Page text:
noun(treated as plural, usually the police)
- Council officers supported the police in offering crime prevention advice to residents.
- Faced with rising crime and a lack of public faith in the police she has come out all guns blazing.
- Workers set up roadblocks in order to prevent the police from entering the industrial facility again.
- North Shore Rescue and the Cypress Bowl Ski Patrol members helped police recover the body.
- After his arrest, he was questioned by local police and also members of Scotland Yard.
- In the Boland town of Paarl two Samwu members were injured when police opened fire on a group of marchers.
- Metro police and emergency services officials will also be deployed along the route during the event.
- There is a strong nexus between the railway officials, the railway police and the fraudster.
- Armed anti-terrorist police swooped on a Rochdale business to arrest a 30-year-old warehouse worker.
verb[with object] (often as noun policing)
- The £4 million expense of policing the event, which included heavy police violence against protesters, was also borne by the taxpayer.
- All of the West Yorkshire and British Transport Police officers who policed the riots have been jointly nominated as the country's bravest officers.
- Whilst its economic importance and political sensitivity would ensure the event was highly policed, the use of anti-terror measures against protesters seems to be more of a case of testing the water for future use.
- What we need now is the will to regulate and police industry in favour of worker and consumer health.
- Many are trying to regulate this and are using monitoring technology to police it.
- A Paris-based media rights group yesterday slammed new Chinese regulations aimed at policing the Internet.
- The International Atomic Energy Agency, which polices the Non-Proliferation Treaty, has just returned from its annual inspection of Iraq.
- But there they are, knowing full well that there has to be somebody who is policing the law.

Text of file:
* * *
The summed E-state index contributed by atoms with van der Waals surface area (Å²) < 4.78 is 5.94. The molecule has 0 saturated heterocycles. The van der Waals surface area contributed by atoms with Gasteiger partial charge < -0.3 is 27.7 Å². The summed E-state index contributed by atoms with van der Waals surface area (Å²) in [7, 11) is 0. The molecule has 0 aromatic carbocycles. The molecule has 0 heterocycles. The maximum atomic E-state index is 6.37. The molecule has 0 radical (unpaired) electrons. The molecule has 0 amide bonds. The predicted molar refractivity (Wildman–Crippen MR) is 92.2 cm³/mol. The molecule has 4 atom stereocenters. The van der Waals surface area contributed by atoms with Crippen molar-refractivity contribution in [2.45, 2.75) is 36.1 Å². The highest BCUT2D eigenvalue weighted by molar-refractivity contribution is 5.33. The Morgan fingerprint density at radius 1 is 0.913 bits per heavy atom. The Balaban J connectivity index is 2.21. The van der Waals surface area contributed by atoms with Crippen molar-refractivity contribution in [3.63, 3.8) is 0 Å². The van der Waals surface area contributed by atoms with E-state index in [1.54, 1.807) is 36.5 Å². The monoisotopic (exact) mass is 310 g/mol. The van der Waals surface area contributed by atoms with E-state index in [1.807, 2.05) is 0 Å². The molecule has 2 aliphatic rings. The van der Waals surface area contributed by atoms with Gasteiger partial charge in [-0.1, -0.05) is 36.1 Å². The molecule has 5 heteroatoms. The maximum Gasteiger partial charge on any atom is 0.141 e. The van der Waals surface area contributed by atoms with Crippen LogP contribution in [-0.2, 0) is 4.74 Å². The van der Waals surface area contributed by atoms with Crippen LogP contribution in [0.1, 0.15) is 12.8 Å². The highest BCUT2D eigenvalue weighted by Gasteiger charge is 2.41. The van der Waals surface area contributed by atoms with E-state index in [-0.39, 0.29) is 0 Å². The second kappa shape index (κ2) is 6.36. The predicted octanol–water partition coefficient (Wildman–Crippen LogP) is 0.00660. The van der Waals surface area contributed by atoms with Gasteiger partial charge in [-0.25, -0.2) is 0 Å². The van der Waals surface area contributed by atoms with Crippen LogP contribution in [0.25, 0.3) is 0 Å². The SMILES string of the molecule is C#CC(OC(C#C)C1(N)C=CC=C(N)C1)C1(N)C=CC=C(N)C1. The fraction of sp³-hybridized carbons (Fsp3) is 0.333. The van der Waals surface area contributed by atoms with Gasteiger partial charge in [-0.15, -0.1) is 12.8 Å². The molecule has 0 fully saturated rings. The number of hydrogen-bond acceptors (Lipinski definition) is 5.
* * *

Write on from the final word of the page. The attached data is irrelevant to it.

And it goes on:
- I think there are enough challenges in trying to police the laws we have.
Late 15th century (in the sense 'public order'): from French, from medieval Latin politia 'citizenship, government' (see policy1). Current senses date from the early 19th century.
In the 15th century police, which came from medieval Latin politia ‘citizenship, government’, was another word for policy, from the same source. Over time the word came to mean ‘civil administration’ and then ‘maintenance of public order’. The first people to be called police in the current sense was the Marine Police, a force set up around 1798 to protect merchant shipping in the Port of London. The police force established for London in 1829 was for some time known as the New Police. See also constable, copper. Latin politia had been borrowed from Greek polis ‘city, state’, also found in metropolis (Late Middle English) ‘mother city’ in Greek; acropolis (mid 17th century)‘high city’; cosmopolitan (mid 17th century) from kosmos, ‘world’; and politics. We have the ancient Greek philosopher Aristotle to thank for politics. Aristotle, a pupil of Plato and tutor to Alexander the Great, wrote a treatise called ta politika, or ‘The Affairs of State’, which gave us our word. The concept of political correctness originated in the USA during the 1980s but the expression dates back a lot longer. It is recorded in 1840 in the USA, and politically correct goes back even further, to 1793, in the records of the US Supreme Court. Originally both terms referred to people conforming to the prevailing political views of the time.
Words that rhyme with policeanis, apiece, Berenice, caprice, cassis, cease, coulisse, crease, Dumfries, fils, fleece, geese, grease, Greece, kris, lease, Lucrece, MacNeice, Matisse, McAleese, Nice, niece, obese, peace, pelisse, Rees, Rhys, set piece, sublease, surcease, two-piece, underlease
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